Statistical Methods in Cancer Research, Volume 3: The Design and Analysis of Long-Term Animal Experiments (IARC Scientific Publication 79)
Wolfe, Robert A., Journal of the American Statistical Association
J. J. Gart, D. Krewski, P. N. Lee, R. E. Tarone, and J. Wahrendorf (eds.). Lyon, France: International Agency for Research on Cancer, 1986. x + 219 pp. $45 (available from Oxford University Press).
Although books such as Statistical Methods for Cancer Studies (Cornell 1984) supply overviews of statistical methods appropriate to the field of cancer studies, for many years statisticians have had to unearth sundry articles from the statistical literature to gain an overview of methods appropriate to the design and analysis of animal-carcinogenesis experiments. Peto et al. (1980) has been among the most important of such articles. The methods described by Peto et al. are motivated, expanded, and updated in this new IARC publication.
The first three chapters summarize design issues for evaluating carcinogenic effects by animal experiments. They present aspects of the scientific objectives and the practical limitations of animal-carcinogenesis experiments that affect choices of statistical methodology. These chapters do not (and are not intended to) constitute a handbook for designers of animal experiments. Rather, they provide the basis for the statistical methods used subsequently in the book. Two major topics are identified and then developed all the way from motivation by practical issues to resolution by suitable, but fairly straightforward, statistical methods. These topics (a) account for how heterogeneity of subjects affects cancer outcomes, and (b) account for observations of the time to tumor that are incomplete because of either death from other causes or the inability to detect when cancer first appears in a living organism. Other topics pertinent to the design of animal experiments and interpretation of animal data are not as fully developed in this book, but the bibliography provides more-than-adequate guidance for interested readers.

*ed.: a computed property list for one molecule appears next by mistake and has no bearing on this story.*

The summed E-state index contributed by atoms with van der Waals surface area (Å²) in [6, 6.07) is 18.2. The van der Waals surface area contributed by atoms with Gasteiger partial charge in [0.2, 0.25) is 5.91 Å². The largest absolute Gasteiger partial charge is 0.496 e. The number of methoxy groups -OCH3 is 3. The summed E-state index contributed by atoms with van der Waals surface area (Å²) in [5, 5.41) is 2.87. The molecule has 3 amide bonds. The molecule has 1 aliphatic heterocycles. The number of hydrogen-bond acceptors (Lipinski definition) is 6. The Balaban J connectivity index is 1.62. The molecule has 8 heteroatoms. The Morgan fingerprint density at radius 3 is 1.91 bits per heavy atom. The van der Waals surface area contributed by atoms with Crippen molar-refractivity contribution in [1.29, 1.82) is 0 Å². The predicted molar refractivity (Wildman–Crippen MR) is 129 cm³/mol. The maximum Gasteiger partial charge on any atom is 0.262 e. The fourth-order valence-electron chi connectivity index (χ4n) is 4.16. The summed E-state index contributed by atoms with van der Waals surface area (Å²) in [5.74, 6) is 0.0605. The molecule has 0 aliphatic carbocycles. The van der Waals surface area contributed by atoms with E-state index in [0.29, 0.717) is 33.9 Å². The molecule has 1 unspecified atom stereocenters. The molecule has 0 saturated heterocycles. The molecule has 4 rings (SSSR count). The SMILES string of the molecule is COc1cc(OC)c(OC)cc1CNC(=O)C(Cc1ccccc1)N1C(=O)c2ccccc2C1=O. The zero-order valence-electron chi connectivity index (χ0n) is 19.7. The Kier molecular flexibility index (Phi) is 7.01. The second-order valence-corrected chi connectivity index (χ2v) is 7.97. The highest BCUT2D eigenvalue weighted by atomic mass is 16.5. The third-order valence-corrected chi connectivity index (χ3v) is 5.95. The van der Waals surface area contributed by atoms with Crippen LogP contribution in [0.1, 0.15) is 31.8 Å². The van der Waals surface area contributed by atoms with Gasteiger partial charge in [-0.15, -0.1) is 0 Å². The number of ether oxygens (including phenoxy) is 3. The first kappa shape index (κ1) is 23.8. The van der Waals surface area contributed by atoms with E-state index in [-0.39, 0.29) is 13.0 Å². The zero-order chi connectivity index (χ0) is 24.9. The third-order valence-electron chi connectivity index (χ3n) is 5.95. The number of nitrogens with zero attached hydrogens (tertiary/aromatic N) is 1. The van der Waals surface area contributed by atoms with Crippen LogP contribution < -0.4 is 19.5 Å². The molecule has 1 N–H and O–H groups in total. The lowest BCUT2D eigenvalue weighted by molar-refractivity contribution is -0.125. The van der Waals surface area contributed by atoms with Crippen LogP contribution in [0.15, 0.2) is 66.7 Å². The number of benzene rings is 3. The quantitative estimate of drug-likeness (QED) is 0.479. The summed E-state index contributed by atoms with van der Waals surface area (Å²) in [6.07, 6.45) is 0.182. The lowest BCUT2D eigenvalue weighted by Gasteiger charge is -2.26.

Chapter 5, on hypothesis testing, is by far the strongest in the book. It reviews stratification as a method to control for heterogeneity, as well as approaches commonly used to analyze both lethal and nonlethal tumors. Worked examples clarify the actual computations described in this chapter.
Chapter 6, on dose-response modeling, reviews dose-response methods for both proportions and the time to tumor, although for several reasons the coverage of dose-response models for proportions is less than satisfying. The link between models for proportions and models for the time to tumor is presented, but few derivations are given. Even though this chapter does discuss several of the most important models used for carcinogenesis dose-response relationships, it gives few worked examples for modeling methods and gives little direction for how to move from specific knowledge of cancer mechanisms toward appropriate dose-response models. Instead, it presents the different models mostly as a series of mathematical equations that could be applied to data. Even its discussion of interpreting kinetic models does not afford enough insight into why or how the models are appropriate. Readers interested in this important topic should note the good literature citations.
The last two chapters discuss several topics that are of substantial importance but for which statistical methods are less well developed, because either the problems are difficult to resolve on the basis of animal-experiment data or the methods have not yet been fully explored. Among the special topics in Chapter 7 are multiple comparisons, ordinal responses, litter effects, multiple tumor types, and historical controls, but few derivations and even fewer examples are given. …